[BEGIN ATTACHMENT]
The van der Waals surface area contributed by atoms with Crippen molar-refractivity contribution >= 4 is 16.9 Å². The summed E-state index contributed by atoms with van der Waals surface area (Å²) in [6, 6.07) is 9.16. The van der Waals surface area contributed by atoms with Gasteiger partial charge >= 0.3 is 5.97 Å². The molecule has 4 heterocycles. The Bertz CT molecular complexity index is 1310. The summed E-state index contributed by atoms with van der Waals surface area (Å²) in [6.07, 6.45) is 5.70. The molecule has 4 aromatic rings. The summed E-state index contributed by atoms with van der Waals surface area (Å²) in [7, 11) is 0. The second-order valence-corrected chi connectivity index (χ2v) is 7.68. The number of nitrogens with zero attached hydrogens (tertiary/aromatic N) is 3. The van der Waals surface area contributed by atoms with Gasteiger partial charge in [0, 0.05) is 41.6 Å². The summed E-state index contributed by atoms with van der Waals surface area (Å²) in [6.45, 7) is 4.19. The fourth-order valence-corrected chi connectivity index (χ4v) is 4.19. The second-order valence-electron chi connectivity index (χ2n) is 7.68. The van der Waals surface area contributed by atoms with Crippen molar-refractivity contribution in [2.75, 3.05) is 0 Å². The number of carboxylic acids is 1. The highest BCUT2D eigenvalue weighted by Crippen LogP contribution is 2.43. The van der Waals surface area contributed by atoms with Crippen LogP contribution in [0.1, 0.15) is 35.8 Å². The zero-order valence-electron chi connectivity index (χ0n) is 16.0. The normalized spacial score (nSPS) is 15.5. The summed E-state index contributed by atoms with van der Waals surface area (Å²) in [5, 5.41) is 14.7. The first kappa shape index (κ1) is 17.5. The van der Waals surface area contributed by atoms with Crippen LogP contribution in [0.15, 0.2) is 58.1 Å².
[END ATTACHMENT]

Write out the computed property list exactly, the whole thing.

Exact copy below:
The van der Waals surface area contributed by atoms with Crippen molar-refractivity contribution >= 4 is 16.9 Å². The summed E-state index contributed by atoms with van der Waals surface area (Å²) in [6, 6.07) is 9.16. The van der Waals surface area contributed by atoms with Gasteiger partial charge >= 0.3 is 5.97 Å². The molecule has 4 heterocycles. The Bertz CT molecular complexity index is 1310. The summed E-state index contributed by atoms with van der Waals surface area (Å²) in [6.07, 6.45) is 5.70. The molecule has 4 aromatic rings. The summed E-state index contributed by atoms with van der Waals surface area (Å²) in [7, 11) is 0. The second-order valence-corrected chi connectivity index (χ2v) is 7.68. The number of nitrogens with zero attached hydrogens (tertiary/aromatic N) is 3. The van der Waals surface area contributed by atoms with Gasteiger partial charge in [0, 0.05) is 41.6 Å². The summed E-state index contributed by atoms with van der Waals surface area (Å²) in [6.45, 7) is 4.19. The fourth-order valence-corrected chi connectivity index (χ4v) is 4.19. The second-order valence-electron chi connectivity index (χ2n) is 7.68. The van der Waals surface area contributed by atoms with Crippen molar-refractivity contribution in [2.75, 3.05) is 0 Å². The number of carboxylic acids is 1. The highest BCUT2D eigenvalue weighted by Crippen LogP contribution is 2.43. The van der Waals surface area contributed by atoms with Crippen LogP contribution in [0.1, 0.15) is 35.8 Å². The zero-order valence-electron chi connectivity index (χ0n) is 16.0. The normalized spacial score (nSPS) is 15.5. The summed E-state index contributed by atoms with van der Waals surface area (Å²) in [5, 5.41) is 14.7. The first kappa shape index (κ1) is 17.5. The van der Waals surface area contributed by atoms with Crippen LogP contribution in [0.15, 0.2) is 58.1 Å².